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iPad before print

Hearst Magazines, publishers of titles such as Elle, Esquire, O Magazine, Popular Mechanics and many more have made a fascinating change to their distribution strategy. They are now offering their titles on their respective iOS apps before they are seen in print. Obviously the delay in printing makes this possible but it’s clearly a move to get people to use the iPad versions of their magazines. The economics of this situation make it the most interesting bearing in mind you’re giving 30% of your revenue to Apple as part of the usual revenue split. Also, bearing in mind that digital mags are cheaper than their print counterparts the mind boggles at the costs of printing and distribution for regular magazines.

According to All Things D:

Looking for a reason to buy an iPad edition of a magazine? Hearst hopes this will do the trick: Readers who buy the publishers’ titles from Apple’s Newsstand will get them before anyone else — on or offline.

This feature appears to have popped up today, and there doesn’t seem to be any other details about the offer, like the number of days in advance that Newsstand buyers will get their iPad editions. I’ve asked Hearst for more information.

The length of Newsstand buyers’ headstart “varies”, depending on publication, and that the offer applies to single copy sales as well as subs. As far as the deal’s origins: “Apple suggested this initiative, and it’s a great offer they can provide to their newsstand users. We’re always working with our retail partners on unique ways to drive consumer sale and engagement.”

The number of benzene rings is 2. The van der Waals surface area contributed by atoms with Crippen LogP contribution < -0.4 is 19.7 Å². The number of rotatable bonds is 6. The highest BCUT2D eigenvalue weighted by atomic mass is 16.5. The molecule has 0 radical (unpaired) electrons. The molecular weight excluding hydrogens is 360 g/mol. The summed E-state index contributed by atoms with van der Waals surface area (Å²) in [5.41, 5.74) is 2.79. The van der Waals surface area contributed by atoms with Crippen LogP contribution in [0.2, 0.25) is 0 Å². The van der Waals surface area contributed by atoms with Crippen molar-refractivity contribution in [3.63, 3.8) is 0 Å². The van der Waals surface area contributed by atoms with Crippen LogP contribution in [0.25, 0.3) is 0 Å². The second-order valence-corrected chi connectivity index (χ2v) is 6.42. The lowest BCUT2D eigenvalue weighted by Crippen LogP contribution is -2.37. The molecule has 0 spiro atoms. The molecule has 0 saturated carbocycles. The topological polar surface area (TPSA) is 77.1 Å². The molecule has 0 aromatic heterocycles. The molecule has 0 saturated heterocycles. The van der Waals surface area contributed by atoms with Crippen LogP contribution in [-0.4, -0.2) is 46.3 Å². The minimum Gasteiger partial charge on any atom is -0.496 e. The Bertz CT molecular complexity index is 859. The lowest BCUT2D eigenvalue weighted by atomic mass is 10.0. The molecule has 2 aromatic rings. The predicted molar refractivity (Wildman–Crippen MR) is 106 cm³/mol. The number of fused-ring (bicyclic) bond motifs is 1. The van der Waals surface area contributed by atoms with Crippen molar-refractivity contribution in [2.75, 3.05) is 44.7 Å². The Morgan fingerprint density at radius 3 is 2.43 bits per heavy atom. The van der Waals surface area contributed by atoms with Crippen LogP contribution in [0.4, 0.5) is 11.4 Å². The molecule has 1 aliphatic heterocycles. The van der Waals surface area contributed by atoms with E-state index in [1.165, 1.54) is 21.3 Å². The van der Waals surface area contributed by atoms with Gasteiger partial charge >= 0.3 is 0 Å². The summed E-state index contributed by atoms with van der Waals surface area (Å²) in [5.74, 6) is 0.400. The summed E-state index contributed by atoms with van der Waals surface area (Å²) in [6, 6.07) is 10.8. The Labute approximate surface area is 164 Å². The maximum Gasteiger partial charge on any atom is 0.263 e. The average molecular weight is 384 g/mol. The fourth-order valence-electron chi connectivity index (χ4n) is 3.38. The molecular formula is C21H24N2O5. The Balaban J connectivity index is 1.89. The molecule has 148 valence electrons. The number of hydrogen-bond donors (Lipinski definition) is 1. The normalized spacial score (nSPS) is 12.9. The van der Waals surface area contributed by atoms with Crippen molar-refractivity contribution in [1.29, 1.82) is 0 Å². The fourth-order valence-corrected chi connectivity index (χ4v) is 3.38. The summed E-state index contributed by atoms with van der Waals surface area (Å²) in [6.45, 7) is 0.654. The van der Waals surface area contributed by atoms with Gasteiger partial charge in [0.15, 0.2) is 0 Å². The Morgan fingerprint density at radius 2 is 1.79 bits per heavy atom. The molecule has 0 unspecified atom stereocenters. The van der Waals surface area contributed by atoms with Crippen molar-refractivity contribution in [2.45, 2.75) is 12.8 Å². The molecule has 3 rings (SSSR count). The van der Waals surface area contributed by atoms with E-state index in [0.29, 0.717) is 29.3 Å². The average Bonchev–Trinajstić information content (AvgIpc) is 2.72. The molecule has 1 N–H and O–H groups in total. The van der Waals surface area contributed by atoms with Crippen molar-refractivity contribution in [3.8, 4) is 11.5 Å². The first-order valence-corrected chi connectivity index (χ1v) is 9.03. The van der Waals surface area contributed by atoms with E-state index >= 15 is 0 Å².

Right now, Hearst is the only publisher offering the option, for 22 of its titles. An Apple rep says it will be happy to let other publishers try the same thing.

The general consensus: Tablet editions are a nice revenue stream that in some cases brings publishers new readers, and in others helps them hang onto existing print subscribers, via online/offline bundles. But they’re not enough to save many publishers from the decline of their print businesses — a reality that Time Inc. staffers are bracing for as they get ready for long-reported and significant layoffs.

Print is going to be a niche, secondary medium soon.

Source (All Things D, Engadget)

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The magic of hyperlapse

You’ve probably heard of the concept of the timelapse: You place a camera in a set location and get it to take photos at a set interval for a few hours or even days. You then take each picture and make a movie, 24 pictures per second (for a full 24fps) to create a movie of the images. Hyperlapse videos take the concept a whole step further: instead of just taking pictures from a static spot you also move the camera to create what feels like a hyper-real moving picture. It’s quite surreal:

Here’s another of Berlin:

The actual process is highly complex and time consuming but if you have the time then take a look at this tutorial on the website Rok.on. The first steps include:

  • Before the Hyperlapse: Preparatory work may be necessary before shooting. Envision or know where your hyperlapse will end to ensure proper final framing. Last thing you want to do is go through all the hard work only to get crappy framing near the end.